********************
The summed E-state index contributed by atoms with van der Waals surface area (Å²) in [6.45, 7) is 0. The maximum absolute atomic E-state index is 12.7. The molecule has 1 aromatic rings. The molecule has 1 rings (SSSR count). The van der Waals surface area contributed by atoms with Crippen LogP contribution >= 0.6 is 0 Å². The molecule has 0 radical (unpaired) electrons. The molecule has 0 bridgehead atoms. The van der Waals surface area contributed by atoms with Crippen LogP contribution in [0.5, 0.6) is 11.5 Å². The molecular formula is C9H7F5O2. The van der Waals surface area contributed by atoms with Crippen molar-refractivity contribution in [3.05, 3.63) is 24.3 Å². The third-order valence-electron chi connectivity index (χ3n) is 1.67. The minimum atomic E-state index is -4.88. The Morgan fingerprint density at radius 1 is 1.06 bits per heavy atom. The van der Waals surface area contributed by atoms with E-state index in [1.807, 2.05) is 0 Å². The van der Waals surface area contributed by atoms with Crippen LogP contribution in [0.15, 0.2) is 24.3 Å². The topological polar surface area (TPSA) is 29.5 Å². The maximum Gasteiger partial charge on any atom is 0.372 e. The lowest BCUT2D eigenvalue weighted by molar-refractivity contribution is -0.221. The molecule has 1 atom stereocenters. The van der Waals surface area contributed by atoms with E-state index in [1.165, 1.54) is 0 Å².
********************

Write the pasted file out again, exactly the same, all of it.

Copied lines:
The summed E-state index contributed by atoms with van der Waals surface area (Å²) in [6.45, 7) is 0. The maximum absolute atomic E-state index is 12.7. The molecule has 1 aromatic rings. The molecule has 1 rings (SSSR count). The van der Waals surface area contributed by atoms with Crippen LogP contribution >= 0.6 is 0 Å². The molecule has 0 radical (unpaired) electrons. The molecule has 0 bridgehead atoms. The van der Waals surface area contributed by atoms with Crippen LogP contribution in [0.5, 0.6) is 11.5 Å². The molecular formula is C9H7F5O2. The van der Waals surface area contributed by atoms with Crippen molar-refractivity contribution in [3.05, 3.63) is 24.3 Å². The third-order valence-electron chi connectivity index (χ3n) is 1.67. The minimum atomic E-state index is -4.88. The Morgan fingerprint density at radius 1 is 1.06 bits per heavy atom. The van der Waals surface area contributed by atoms with E-state index in [1.807, 2.05) is 0 Å². The van der Waals surface area contributed by atoms with Crippen LogP contribution in [0.15, 0.2) is 24.3 Å². The topological polar surface area (TPSA) is 29.5 Å². The maximum Gasteiger partial charge on any atom is 0.372 e. The lowest BCUT2D eigenvalue weighted by molar-refractivity contribution is -0.221. The molecule has 1 atom stereocenters. The van der Waals surface area contributed by atoms with E-state index in [1.165, 1.54) is 0 Å².